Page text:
For a complaint about State Pensions, see the information above about state benefits and tax credits.
If you have a complaint about an occupational pension, first contact the pension administrator for the scheme. If your complaint is about a personal pension, contact the provider or adviser concerned.
If you can’t get a satisfactory response from the firm, ask for free help from The Pensions Advisory Service|. They will try to mediate between you and the pension scheme or provider. If that doesn’t work, you can take your case to a free, independent ombudsman.
If your case is about the way a personal pension was sold or marketed or advice you were given, contact the Financial Ombudsman Service. If your complaint is about the running of an occupational (company) pension scheme or personal pension, contact the Pensions Ombudsman.
If a personal pension provider or adviser goes out of business owing you money, you may be able to get compensation from the Financial Services Compensation Scheme.
If you stand to lose pension from an occupational (company) pension scheme because
it can’t meet its pension promises or money has been lost from the scheme because of dishonesty, you may be eligible for compensation. The organisation running the scheme, rather than you, will sort this out.
The letters and literature about an occupational scheme will have contact details for the pension administrator. If you currently belong to the scheme, the HR or personnel department where you work can help.
If you have lost the details of an old pension scheme, the Pension Tracing Service may be able to help you find the contact details. Visit the pensions and retirement pages of Direct.gov| or call 0845 6002 537.
For more on The Pensions Advisory Service website| or call 0845 601 2923.
For details of taking a case to the Pensions Ombudsman, see the booklet Pensions Ombudsman: how we can help you with a complaint about a pension. You can read or download the booklet online|, or call 020 7630 2200.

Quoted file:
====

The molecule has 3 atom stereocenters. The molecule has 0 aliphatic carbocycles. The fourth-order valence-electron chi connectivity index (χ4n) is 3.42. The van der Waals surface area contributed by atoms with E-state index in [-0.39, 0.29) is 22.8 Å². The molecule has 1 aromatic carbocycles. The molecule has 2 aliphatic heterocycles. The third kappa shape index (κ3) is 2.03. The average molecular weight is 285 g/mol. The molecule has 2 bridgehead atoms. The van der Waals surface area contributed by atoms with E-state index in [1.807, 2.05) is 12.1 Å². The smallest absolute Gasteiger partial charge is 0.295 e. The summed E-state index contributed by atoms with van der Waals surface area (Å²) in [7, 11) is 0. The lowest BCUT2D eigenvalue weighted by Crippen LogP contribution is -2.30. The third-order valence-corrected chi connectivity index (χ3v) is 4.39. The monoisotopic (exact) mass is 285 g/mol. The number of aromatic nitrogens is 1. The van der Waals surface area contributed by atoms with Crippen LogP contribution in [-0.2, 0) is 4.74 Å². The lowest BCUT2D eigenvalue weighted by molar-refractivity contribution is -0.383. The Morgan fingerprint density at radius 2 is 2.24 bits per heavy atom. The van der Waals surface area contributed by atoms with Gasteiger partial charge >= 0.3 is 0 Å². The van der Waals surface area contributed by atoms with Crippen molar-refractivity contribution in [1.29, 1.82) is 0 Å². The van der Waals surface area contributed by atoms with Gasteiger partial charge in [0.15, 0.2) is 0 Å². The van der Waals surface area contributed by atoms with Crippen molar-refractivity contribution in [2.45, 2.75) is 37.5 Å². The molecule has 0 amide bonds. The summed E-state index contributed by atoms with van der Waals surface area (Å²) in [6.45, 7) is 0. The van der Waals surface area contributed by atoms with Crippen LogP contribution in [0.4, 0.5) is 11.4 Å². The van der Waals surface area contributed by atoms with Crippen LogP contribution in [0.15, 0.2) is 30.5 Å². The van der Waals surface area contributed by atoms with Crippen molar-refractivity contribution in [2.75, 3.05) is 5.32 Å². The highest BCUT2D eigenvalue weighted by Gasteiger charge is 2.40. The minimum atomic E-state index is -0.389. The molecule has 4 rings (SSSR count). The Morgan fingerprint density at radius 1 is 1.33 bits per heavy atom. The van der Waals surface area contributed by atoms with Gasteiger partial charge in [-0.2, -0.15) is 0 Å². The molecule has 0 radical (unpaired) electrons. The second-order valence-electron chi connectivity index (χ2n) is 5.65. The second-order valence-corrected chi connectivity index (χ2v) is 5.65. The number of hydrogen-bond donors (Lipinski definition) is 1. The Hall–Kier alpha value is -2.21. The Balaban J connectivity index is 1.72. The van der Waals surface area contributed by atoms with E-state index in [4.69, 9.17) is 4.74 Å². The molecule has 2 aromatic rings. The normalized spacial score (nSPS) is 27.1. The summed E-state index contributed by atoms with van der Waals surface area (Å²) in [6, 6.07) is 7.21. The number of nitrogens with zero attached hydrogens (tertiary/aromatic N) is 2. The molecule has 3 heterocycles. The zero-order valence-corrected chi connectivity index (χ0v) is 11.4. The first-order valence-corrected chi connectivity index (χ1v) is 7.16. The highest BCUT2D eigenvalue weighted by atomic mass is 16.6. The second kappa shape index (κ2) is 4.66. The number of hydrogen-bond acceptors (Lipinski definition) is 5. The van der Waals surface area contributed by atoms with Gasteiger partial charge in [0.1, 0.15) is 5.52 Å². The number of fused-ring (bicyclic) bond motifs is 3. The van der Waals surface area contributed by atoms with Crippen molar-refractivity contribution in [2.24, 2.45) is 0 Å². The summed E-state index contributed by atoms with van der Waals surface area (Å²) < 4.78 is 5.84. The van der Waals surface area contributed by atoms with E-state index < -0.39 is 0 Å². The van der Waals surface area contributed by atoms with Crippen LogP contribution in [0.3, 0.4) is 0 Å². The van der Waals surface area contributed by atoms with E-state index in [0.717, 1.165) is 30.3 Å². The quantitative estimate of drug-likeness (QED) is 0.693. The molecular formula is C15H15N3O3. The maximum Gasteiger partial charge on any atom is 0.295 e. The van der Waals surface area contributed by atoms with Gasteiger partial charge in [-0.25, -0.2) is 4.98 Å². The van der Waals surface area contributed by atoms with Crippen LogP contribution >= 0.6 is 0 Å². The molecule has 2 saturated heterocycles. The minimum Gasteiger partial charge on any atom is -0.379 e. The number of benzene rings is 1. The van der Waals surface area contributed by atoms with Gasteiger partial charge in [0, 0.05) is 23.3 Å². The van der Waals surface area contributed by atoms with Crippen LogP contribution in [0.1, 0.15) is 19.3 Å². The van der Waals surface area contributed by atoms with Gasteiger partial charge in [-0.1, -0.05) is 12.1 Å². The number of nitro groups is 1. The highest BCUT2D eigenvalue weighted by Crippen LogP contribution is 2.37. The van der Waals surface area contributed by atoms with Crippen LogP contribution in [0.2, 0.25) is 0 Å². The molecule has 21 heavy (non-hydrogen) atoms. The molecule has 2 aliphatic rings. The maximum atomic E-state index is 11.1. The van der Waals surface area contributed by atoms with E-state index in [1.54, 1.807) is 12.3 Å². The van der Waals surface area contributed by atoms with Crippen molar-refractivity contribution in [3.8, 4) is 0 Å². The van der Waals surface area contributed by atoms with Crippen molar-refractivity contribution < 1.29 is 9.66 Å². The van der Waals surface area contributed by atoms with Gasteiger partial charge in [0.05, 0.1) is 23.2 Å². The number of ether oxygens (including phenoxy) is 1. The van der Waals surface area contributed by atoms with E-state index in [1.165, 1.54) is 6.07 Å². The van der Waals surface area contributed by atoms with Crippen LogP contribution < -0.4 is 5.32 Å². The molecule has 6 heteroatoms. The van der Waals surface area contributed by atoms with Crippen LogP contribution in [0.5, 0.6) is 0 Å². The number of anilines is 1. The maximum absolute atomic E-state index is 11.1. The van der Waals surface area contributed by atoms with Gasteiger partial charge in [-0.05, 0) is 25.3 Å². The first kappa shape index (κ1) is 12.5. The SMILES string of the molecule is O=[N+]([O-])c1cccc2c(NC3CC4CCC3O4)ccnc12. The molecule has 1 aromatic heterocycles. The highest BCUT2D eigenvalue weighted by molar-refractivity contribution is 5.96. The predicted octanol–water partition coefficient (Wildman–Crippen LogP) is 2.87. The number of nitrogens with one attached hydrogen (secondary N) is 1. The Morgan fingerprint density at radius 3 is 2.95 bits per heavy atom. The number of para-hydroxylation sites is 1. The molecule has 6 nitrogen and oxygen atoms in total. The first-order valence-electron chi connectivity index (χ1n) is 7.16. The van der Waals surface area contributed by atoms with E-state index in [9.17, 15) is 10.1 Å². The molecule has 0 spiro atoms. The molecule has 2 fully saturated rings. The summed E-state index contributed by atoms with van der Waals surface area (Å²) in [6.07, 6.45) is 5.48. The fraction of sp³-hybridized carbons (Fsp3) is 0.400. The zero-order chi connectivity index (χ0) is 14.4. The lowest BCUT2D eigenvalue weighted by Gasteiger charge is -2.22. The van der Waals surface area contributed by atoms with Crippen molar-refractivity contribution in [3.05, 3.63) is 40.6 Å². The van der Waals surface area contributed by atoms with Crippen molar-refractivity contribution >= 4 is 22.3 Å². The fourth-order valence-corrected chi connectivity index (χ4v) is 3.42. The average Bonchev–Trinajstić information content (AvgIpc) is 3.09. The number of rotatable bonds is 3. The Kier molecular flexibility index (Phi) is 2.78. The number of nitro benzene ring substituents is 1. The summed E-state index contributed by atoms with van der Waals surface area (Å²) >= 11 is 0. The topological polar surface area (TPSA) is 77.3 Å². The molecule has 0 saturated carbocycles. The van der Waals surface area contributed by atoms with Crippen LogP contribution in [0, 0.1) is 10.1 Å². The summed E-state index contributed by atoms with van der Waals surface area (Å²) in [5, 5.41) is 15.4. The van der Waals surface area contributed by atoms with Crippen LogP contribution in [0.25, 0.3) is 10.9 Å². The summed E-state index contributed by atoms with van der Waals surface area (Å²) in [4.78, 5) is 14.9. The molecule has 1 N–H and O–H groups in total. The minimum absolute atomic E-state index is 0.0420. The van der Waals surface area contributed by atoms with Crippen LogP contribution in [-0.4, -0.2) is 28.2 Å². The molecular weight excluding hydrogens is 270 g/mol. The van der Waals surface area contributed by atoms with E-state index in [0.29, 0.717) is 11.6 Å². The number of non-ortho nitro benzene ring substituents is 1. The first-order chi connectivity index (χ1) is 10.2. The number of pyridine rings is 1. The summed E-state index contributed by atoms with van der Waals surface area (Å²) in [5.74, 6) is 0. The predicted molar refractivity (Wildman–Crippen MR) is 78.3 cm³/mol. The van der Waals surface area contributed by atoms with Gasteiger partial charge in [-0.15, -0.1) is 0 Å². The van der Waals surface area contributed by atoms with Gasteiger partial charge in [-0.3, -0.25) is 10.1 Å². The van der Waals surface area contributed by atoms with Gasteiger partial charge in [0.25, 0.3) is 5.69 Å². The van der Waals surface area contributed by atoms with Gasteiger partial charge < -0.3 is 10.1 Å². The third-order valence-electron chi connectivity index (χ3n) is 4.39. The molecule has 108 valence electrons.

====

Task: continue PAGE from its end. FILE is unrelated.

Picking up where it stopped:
Your trade union or staff association, if you belong to one, can help you with a complaint against a pension scheme at work.
If you have a dispute about your tax bill, first contact the tax office that normally deals with you (its contact details should be on letters and forms you have received). There is a formal complaints procedure to work through. If you’re still not happy with the response, you can take your case to the free, independent tribunal if you are disputing the amount of tax or the Tax Adjudicator if you’re unhappy with the way you’ve been treated.
If you don’t feel confident dealing with your tax office yourself, consider getting help from an accountant. If your income is low and you can’t afford an accountant, you may be eligible for free advice and help from TaxAid| or TaxHelp for Older People|.
For more information about tax complaints, visit the HM Revenue and Customs website| or call 0845 900 0444. For information about taking a case to the independent tribunal, visit Justice.gov| or call 0845 223 8080. To find out more about the Tax Adjudicator see adjudicatorsoffice.gov.uk or call 0300 057 1111.
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The Financial Ombudsman Service and the tribunal and adjudication services described previously are designed to give you a free and relatively quick way of pursuing a complaint. You generally have the option to take your case to court if you prefer, but this is likely to be a more expensive and slower process. However, if your income and savings are low, you may qualify for help with your costs through the legal aid system.
For advice on taking a case to court and whether you would qualify for legal aid, contact a solicitor. For general information about the legal aid system and to find a solicitor that takes with legal aid cases, contact the Community Legal Advice (England and Wales), the Scottish Legal Aid Board (Scotland) or the Legal Services Commission (Northern Ireland).
Content last reviewed: 1 August 2011
Next planned review: 2013